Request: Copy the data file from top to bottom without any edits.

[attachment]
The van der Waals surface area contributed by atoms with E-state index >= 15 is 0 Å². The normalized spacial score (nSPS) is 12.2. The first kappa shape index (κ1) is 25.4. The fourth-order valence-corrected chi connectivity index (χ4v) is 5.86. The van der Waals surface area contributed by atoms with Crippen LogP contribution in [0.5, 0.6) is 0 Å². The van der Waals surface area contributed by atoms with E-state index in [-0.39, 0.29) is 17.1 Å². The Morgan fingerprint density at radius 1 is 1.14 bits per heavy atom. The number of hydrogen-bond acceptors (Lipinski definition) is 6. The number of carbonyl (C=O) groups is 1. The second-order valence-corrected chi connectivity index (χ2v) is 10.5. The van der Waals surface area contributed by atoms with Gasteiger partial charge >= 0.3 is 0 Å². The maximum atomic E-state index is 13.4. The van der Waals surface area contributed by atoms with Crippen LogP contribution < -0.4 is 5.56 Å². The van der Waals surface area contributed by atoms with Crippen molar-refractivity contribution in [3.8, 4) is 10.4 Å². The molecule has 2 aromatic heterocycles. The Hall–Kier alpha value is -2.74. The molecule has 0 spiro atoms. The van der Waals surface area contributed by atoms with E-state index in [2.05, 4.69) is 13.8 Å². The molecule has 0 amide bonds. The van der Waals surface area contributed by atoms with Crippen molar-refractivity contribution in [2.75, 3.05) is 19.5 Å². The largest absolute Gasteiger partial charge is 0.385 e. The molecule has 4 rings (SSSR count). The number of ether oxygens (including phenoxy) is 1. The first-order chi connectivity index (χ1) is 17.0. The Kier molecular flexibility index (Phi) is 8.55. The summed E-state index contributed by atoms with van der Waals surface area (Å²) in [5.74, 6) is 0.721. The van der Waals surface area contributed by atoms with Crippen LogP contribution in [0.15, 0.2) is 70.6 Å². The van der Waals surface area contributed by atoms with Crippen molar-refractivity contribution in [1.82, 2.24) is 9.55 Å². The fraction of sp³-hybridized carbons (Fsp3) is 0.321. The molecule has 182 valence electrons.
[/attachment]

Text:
The van der Waals surface area contributed by atoms with E-state index >= 15 is 0 Å². The normalized spacial score (nSPS) is 12.2. The first kappa shape index (κ1) is 25.4. The fourth-order valence-corrected chi connectivity index (χ4v) is 5.86. The van der Waals surface area contributed by atoms with Crippen LogP contribution in [0.5, 0.6) is 0 Å². The van der Waals surface area contributed by atoms with E-state index in [-0.39, 0.29) is 17.1 Å². The Morgan fingerprint density at radius 1 is 1.14 bits per heavy atom. The number of hydrogen-bond acceptors (Lipinski definition) is 6. The number of carbonyl (C=O) groups is 1. The second-order valence-corrected chi connectivity index (χ2v) is 10.5. The van der Waals surface area contributed by atoms with Gasteiger partial charge >= 0.3 is 0 Å². The maximum atomic E-state index is 13.4. The van der Waals surface area contributed by atoms with Crippen LogP contribution < -0.4 is 5.56 Å². The van der Waals surface area contributed by atoms with Crippen molar-refractivity contribution in [3.8, 4) is 10.4 Å². The molecule has 2 aromatic heterocycles. The Hall–Kier alpha value is -2.74. The molecule has 0 spiro atoms. The van der Waals surface area contributed by atoms with E-state index in [2.05, 4.69) is 13.8 Å². The molecule has 0 amide bonds. The van der Waals surface area contributed by atoms with Crippen molar-refractivity contribution in [2.75, 3.05) is 19.5 Å². The largest absolute Gasteiger partial charge is 0.385 e. The molecule has 4 rings (SSSR count). The number of ether oxygens (including phenoxy) is 1. The first-order chi connectivity index (χ1) is 17.0. The Kier molecular flexibility index (Phi) is 8.55. The summed E-state index contributed by atoms with van der Waals surface area (Å²) in [5.74, 6) is 0.721. The van der Waals surface area contributed by atoms with Crippen LogP contribution in [0.15, 0.2) is 70.6 Å². The van der Waals surface area contributed by atoms with Crippen molar-refractivity contribution in [1.82, 2.24) is 9.55 Å². The fraction of sp³-hybridized carbons (Fsp3) is 0.321. The molecule has 182 valence electrons.